Monthly Archives: May 2014

a couple of hours in the necropolis

looking east from the necropolis, glasgow

Pentax Spotmatic F. Jupiter 9 1:2/85 1/250th sec @ f11. Fuji Superia 400 asa

(Notes on my shoot for the fourth exercise in part 1 – using different focal length lenses from a fixed position)

This weekend I had a couple of totally free hours that I filled by going to the Necropolis for the first time in around 30 years. Back then it was all fairly dilapidated – I think you weren’t even meant to go in in case a vault collapsed under you – but now it’s been cleaned up, made sound and become part of the tourist experience.

As I spend a fair amount of time in Glasgow, I keep a Pentax Spotmatic-F and a set of lenses there to cut down on the amount of luggage I need to take with me when I travel up from London. Glasgow is also where I get film developed, at the Snappy Snaps on Byres Road, so if I finished the film I already had in the camera, there wouldn’t be a delay in viewing the results.

The Necroposlis sits on a steep hill separated from the cathedral by a steep valley and if you look back as you follow the twisty path up towards the monument to John Knox, there is a fine view west. I realised that this was probably as good a place as any to work through lenses with a variety of lenses:

  • Super-Takumar 1:3.5/28
  • Super-Multi-Coated Takumar 1:2/35
  • Super Takumar 1:1.4/50
  • Jupiter 9 1:2/85
  • Super Takumar 1:3.5/135 (2 shots, the second with a x2 teleconverter)

The camera was on a tripod, but some adjustment was made for composition as the frame tightened. All exposures, 1/250th second at f11. Film used 400 asa Fuji Superia.

The picture at the top of this post was taken later, on the other side of the hill looking east. It may form part of Assignment 1.

getting to know your camera # 3 – focus at different apertures

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All three photographs were taken with a Nikkor 50mm 1:1.8 AF-D lens on my Nikon D50. Focal length equivalent of around 75mm on a full frame camera. ISO was set to 200. Shutter speed varied according to the aperture.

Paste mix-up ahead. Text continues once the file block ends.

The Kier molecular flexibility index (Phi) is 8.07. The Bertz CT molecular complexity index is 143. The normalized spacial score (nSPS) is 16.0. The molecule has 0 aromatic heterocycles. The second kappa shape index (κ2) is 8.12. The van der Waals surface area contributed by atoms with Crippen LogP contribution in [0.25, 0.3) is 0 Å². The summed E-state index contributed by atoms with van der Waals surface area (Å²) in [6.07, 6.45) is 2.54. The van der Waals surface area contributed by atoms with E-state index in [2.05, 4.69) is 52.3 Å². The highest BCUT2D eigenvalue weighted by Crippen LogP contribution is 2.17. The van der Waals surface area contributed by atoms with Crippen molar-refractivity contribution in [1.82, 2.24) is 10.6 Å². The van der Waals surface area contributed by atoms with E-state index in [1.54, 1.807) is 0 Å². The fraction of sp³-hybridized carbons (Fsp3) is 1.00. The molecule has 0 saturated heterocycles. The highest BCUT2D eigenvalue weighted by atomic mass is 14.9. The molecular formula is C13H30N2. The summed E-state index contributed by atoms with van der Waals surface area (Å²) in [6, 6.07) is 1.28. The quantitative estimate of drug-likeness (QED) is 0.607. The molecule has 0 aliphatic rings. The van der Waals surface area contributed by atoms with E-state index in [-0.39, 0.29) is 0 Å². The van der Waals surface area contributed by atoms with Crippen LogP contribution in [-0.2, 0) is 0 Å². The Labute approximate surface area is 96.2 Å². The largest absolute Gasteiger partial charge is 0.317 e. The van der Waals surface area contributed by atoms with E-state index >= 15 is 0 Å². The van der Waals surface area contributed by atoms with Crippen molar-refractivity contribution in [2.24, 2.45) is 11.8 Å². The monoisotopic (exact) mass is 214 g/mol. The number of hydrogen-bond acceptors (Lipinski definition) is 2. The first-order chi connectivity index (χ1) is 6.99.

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f1.8: A very narrow depth of field; almost everything except for a narrow band down the centre of the image is out of focus; moving out from the focussed strip the quickly becomes very blurred indeed.

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f6.3: A wider area of brick is in focus, stretching with a greater increase to the right of the image, where the wall was further away from the camera. The entire image is now readable as brick.

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f22: The strip widens again, and – unless you look closely – most of the picture seems clear, if not completely sharp. This time the increase seemed evenly spread on either side of the original in-focus area, which suggests maybe I knocked the point of focus off to the right when I was changing the aperture.

Nothing to add to this really; the smaller the aperture the greater the depth of field. It’s always interesting to do exercises like this and see in practice what the theory says…

getting to know your camera # 2 – focus with a set aperture

For this, I made more than one series of photos, trying to get different relationships between the in and out of focus areas, and to try different types of subject matter. In all cases, I used a 50mm lens at f1.8 on my D50.

First I tried framing something with no obvious subject that demanded focus – a section of my neighbours’ privet hedge, focussing on different areas of leaves, working from left (near) to right (far):

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None of them particularly wows me, but the third, with a narrow in-focus area to the right of the frame is the least interesting with the nearer, out-of-focus leaves creating a sense that I’m pressed up against something, trying to see beyond it. It might work if there was an obvious “thing” that was partly obscured, giving some sort of spying/surveillance feel to the shot, but here there’s nothing to suggest that sort of narrative. The second (focussed on the middle of the frame is okay, but unengaging; the first comes closest to working by dint of having an identifiable, in-focus subject (some foreground twigs) and also, I suspect because I am conditioned to scan pages (and pictures) from left to right and here I don’t start off with an area of no focus before settling on an in-focus area to the right of the page.

Next I took a subject where the planes we more obviously distinct – a swing in a playpark – and focussed on the textured matting beneath the swing (far) the swing itself (middle) and one of the supporting ropes (near):

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There is something to look at and treat as a subject in each of these , with the texture of the in-focus area helping to settle the eye, but the middle picture with the swing in-focus between two out-of-focus planes is probably the most easy to project into some sort of three dimensional space while the other two are less complex, consisting of something on top of, or in front of an in-focus object. This preference is probably enhanced by the strength of the blue and red versus the more muted colour of the faded red rope and the green matting.

My final go at this exercise involved setting the focus on different people in front of me on the long escalator down from the 2nd level at Tate Modern: